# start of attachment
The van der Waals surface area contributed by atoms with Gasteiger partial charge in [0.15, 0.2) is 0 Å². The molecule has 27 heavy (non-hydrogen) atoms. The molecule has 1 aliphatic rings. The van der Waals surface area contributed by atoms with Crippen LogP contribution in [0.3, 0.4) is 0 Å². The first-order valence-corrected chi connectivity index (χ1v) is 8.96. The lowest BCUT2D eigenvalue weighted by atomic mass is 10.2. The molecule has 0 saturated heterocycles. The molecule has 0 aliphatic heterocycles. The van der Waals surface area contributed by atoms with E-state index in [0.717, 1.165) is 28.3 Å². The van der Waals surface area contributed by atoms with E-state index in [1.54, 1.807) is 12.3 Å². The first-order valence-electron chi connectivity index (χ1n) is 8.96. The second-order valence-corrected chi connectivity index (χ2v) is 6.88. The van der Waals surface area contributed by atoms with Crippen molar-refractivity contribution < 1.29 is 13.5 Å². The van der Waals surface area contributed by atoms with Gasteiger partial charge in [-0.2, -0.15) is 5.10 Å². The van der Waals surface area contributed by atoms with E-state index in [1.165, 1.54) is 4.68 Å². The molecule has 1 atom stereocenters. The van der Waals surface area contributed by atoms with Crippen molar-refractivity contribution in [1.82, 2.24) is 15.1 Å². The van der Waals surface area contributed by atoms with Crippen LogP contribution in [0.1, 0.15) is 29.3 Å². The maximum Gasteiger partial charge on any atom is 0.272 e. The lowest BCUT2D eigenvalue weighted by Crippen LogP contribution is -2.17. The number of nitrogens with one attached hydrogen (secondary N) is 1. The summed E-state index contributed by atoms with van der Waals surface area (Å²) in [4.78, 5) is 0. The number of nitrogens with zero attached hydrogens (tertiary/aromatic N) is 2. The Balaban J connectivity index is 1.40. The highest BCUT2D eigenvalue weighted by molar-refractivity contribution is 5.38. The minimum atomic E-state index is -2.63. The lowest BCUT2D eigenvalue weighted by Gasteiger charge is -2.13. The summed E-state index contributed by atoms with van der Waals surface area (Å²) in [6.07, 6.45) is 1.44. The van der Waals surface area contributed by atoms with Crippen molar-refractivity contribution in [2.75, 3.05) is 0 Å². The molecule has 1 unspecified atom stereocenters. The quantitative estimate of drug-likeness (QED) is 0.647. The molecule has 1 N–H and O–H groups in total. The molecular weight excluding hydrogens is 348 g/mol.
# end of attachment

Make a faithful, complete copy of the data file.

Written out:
The van der Waals surface area contributed by atoms with Gasteiger partial charge in [0.15, 0.2) is 0 Å². The molecule has 27 heavy (non-hydrogen) atoms. The molecule has 1 aliphatic rings. The van der Waals surface area contributed by atoms with Crippen LogP contribution in [0.3, 0.4) is 0 Å². The first-order valence-corrected chi connectivity index (χ1v) is 8.96. The lowest BCUT2D eigenvalue weighted by atomic mass is 10.2. The molecule has 0 saturated heterocycles. The molecule has 0 aliphatic heterocycles. The van der Waals surface area contributed by atoms with E-state index in [0.717, 1.165) is 28.3 Å². The van der Waals surface area contributed by atoms with E-state index in [1.54, 1.807) is 12.3 Å². The first-order valence-electron chi connectivity index (χ1n) is 8.96. The second-order valence-corrected chi connectivity index (χ2v) is 6.88. The van der Waals surface area contributed by atoms with Crippen molar-refractivity contribution < 1.29 is 13.5 Å². The van der Waals surface area contributed by atoms with Gasteiger partial charge in [-0.2, -0.15) is 5.10 Å². The van der Waals surface area contributed by atoms with E-state index in [1.165, 1.54) is 4.68 Å². The molecule has 1 atom stereocenters. The van der Waals surface area contributed by atoms with Crippen molar-refractivity contribution in [1.82, 2.24) is 15.1 Å². The van der Waals surface area contributed by atoms with Crippen LogP contribution in [0.1, 0.15) is 29.3 Å². The maximum Gasteiger partial charge on any atom is 0.272 e. The lowest BCUT2D eigenvalue weighted by Crippen LogP contribution is -2.17. The number of nitrogens with one attached hydrogen (secondary N) is 1. The summed E-state index contributed by atoms with van der Waals surface area (Å²) in [4.78, 5) is 0. The number of nitrogens with zero attached hydrogens (tertiary/aromatic N) is 2. The Balaban J connectivity index is 1.40. The highest BCUT2D eigenvalue weighted by molar-refractivity contribution is 5.38. The minimum atomic E-state index is -2.63. The lowest BCUT2D eigenvalue weighted by Gasteiger charge is -2.13. The summed E-state index contributed by atoms with van der Waals surface area (Å²) in [6.07, 6.45) is 1.44. The van der Waals surface area contributed by atoms with Crippen molar-refractivity contribution in [2.75, 3.05) is 0 Å². The molecule has 1 unspecified atom stereocenters. The quantitative estimate of drug-likeness (QED) is 0.647. The molecule has 1 N–H and O–H groups in total. The molecular weight excluding hydrogens is 348 g/mol.